President Obama just delivered his valedictory campaign speech in Philadelphia, asking the massive assembled crowd to listen one last time to the stirring oratory which catapulted the junior Senator from Illinois into the national spotlight 12 years ago, and to elect Hillary Clinton as America’s first female President tomorrow.
His valedictory speech was a actually bookend to very first, uplifting speech that Barack Obama delivered to the Democratic National Convention, a dozen years ago in Boston; a speech which ultimately propelled him into the White House four years later.
Back then, he was a Democratic Senate candidate from Illinois, and Obama spoke about “a skinny kid, with a funny name, who hopes America has a place for him too.”
That was when also he first asked Democrats, “if we participate in a politics of cynicism, or a politics of hope.”
The ‘skinny kid’ won his Senate race by a landslide then, and now he had quite a few more gray hairs while delivering his final major campaign address for Hillary Clinton to succeed him tomorrow, in this, his final political campaign as the President of the United States of America.
After nearly eight years of service as our President in the most perilous of times, the old bombast of that ‘skinny kid’ was tempered, but the message was still intense, driven and uplifting; a message about unity, about American values, about betting on the many people of this country who are united as one, to overcome the politics of division and fear.
In a brutal campaign season filled with point and counter-point, rhetoric and reprisal, more than policy or politics, President Obama reminded the assembled multitudes in Philadelphia, and the millions watching or listening, exactly why we gave that ‘skinny kid’ a chance to guide our country through the very worst of crisis moments now passed; why America added 15 million jobs and 20 million people to health insurance rolls in just eight years; and why we should trust President Obama’s endorsement of Democratic nominee Hillary Clinton as his successor, and reward it with our vote tomorrow.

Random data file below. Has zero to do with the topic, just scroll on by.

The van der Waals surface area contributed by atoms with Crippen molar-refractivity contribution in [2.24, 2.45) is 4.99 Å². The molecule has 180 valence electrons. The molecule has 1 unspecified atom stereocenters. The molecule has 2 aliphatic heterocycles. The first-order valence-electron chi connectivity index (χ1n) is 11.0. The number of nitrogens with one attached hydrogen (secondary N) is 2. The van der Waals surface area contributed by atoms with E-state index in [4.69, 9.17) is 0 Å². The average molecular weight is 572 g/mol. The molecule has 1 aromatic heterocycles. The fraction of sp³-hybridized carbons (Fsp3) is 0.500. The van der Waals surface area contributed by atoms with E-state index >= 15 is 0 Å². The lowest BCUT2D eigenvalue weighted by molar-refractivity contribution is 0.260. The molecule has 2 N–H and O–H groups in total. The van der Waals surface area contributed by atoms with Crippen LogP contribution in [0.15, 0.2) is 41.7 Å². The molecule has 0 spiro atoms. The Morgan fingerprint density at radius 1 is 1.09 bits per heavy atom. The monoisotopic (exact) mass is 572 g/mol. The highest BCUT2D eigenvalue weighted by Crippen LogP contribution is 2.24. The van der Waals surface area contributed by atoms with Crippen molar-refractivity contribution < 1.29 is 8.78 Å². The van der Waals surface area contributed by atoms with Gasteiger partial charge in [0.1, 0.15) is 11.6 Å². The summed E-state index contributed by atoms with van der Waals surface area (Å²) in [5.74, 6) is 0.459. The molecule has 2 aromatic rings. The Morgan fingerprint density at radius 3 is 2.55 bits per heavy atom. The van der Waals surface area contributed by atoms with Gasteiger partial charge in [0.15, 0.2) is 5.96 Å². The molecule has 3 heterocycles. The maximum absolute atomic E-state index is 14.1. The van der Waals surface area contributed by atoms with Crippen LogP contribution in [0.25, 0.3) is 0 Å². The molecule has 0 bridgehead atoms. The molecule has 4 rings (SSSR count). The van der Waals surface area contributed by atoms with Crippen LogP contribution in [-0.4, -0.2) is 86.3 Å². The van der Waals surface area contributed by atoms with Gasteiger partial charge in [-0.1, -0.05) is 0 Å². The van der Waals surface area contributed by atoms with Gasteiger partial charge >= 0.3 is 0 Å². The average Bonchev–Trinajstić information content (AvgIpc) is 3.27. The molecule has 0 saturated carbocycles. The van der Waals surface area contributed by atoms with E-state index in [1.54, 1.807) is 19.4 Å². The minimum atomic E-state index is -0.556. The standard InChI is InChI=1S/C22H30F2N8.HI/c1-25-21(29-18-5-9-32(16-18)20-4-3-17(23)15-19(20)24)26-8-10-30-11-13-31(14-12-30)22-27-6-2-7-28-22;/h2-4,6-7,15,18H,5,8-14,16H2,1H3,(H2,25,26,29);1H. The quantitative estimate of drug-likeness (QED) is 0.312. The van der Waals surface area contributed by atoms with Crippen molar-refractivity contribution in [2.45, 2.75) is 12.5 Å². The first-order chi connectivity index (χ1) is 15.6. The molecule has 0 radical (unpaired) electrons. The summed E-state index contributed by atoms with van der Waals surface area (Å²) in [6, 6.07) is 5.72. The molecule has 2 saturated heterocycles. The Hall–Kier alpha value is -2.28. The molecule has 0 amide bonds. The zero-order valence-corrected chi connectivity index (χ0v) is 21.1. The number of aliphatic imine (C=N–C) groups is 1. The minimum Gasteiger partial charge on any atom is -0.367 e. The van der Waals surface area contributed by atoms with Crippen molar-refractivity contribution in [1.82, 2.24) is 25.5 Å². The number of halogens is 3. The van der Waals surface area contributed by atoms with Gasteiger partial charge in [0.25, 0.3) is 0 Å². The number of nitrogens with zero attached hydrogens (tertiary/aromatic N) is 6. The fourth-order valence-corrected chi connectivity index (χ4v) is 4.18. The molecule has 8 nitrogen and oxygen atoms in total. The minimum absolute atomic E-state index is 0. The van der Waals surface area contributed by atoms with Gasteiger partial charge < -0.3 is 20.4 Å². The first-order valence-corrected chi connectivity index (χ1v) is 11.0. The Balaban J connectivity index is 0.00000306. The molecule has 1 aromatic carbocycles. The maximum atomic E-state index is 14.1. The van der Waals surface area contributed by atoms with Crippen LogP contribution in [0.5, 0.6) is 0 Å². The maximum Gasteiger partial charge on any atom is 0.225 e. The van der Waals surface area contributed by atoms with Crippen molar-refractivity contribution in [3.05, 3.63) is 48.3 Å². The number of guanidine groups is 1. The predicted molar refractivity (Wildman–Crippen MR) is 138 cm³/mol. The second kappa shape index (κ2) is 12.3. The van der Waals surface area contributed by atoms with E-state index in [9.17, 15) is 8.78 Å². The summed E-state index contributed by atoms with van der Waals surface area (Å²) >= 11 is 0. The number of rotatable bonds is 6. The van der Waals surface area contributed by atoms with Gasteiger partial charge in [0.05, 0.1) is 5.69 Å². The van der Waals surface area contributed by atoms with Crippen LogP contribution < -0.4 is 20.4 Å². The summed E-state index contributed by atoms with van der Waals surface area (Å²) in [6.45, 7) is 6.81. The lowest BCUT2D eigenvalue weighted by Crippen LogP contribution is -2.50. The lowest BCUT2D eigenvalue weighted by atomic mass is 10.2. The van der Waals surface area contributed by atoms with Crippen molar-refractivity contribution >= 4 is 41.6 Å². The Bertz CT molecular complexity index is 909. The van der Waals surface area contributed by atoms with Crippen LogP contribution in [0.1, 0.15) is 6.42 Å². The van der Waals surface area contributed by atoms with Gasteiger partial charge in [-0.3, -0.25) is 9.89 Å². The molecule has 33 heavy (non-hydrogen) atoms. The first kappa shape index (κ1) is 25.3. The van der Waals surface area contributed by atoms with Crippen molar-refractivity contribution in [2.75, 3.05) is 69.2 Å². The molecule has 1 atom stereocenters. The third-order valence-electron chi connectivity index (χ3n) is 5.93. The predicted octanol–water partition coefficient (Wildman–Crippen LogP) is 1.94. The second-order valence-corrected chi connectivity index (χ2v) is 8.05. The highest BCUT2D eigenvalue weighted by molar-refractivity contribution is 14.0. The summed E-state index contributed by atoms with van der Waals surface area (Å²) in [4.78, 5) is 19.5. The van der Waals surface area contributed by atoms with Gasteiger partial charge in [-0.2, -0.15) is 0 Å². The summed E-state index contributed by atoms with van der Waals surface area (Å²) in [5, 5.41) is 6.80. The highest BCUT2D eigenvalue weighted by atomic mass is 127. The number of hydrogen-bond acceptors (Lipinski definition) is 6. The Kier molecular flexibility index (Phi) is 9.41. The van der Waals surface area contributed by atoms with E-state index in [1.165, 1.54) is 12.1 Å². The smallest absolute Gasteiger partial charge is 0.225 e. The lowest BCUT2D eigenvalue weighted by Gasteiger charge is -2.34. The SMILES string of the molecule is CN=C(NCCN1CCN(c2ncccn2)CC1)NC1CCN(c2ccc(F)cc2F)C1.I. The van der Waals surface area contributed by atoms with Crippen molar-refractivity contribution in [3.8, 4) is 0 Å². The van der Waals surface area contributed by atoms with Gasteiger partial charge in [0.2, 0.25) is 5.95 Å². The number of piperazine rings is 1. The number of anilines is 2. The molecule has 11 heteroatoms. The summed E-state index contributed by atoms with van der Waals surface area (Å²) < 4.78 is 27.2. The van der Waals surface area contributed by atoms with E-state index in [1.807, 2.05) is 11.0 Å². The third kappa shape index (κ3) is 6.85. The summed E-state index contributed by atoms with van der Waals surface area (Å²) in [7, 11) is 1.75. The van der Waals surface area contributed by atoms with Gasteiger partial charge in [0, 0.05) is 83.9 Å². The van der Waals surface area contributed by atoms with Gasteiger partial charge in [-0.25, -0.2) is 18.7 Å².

Because he’s betting on America to do the right thing.
And we’ve never let him down.
President Obama said:
“I still believe in hope.”
“I’m still optimistic as ever about our future, and that’s because of you, the American people. In my visits to schools and factories, war theaters, national parks; in the letters you’ve written me, in the tears you’ve shed over the loss of a loved one, I have seen the goodness and your strength and your heart.
In 2008, you gave me a chance.
A skinny guy with a funny name.
And for these past eight years, I saw how hard you worked in the face of impossible odds. I saw the values you teach your children.
I saw the way you treat strangers in need. I’ve seen the young men and women in uniform who meet every mission, and the military families who serve and sacrifice just as well, and the wounded warriors who never quit.
You bet on me all those years ago, and I will always be grateful for the privilege you gave me to serve, but I’ll be honest with you.
I’ve always had the better odds, because I’ve always bet on you.
And America, I’m betting on you one more time.
I’m betting that tomorrow, most moms and dads across America won’t cast their vote for someone who denigrates their daughters, from the highest office in the land.
I’m betting that most Americans won’t vote for someone who considers minorities and immigrants, and people with disabilities as inferior.
Who considers people who practice different faiths as objects of suspicion.
I’m betting tomorrow, that true conservatives won’t cast their vote for someone with no regard for the Constitution.
I’m betting that young people will turn out to vote, because your future is at stake.
I’m betting that men across this country will have no problem voting for the more qualified candidate.
Who happens to be a woman.
I’m betting that African Americans will vote in big numbers.
Because this journey we’ve been on is not about the color of of a President, but the content of his or her character.
I’m betting that America will reject the politics of resentment, and the politics of blame, and choose a politics that says we are stronger together.
I am betting that tomorrow, you will reject fear.
And choose hope.
I’m betting that the decency and generosity of the American people will once again win the day.
And that is a bet I have never, ever lost.
Philadelphia, in this place where our founders forged the documents of freedom. In this place where they gave us the tools to perfect our union; if you share my faith, then I ask you to vote.”
If you want a President who shares our faith in America, who’s lived that faith in America, who will finally shatter a glass ceiling, and be a President for each and every one of us, then I am asking you to work as hard as you can, this one last day.”
To elect, my fellow Americans this fighter, this stateswoman, this mother, this grandmother, this patriot;
Our next president of the United States of America.
President Obama tapped the podium, and walked off.
Grant Stern is an Editor-At-Large for OccupyDemocrats and published author. His new Meet the Candidates 2020 book series is distributed by Simon and Schuster. He's also mortgage broker, community activist and radio personality in Miami, Florida., as well as the producer of the Dworkin Report podcast. Grant is also an occasional contributor to Raw Story, Alternet, and the DC Report, and a senior advisor to the Democratic Coalition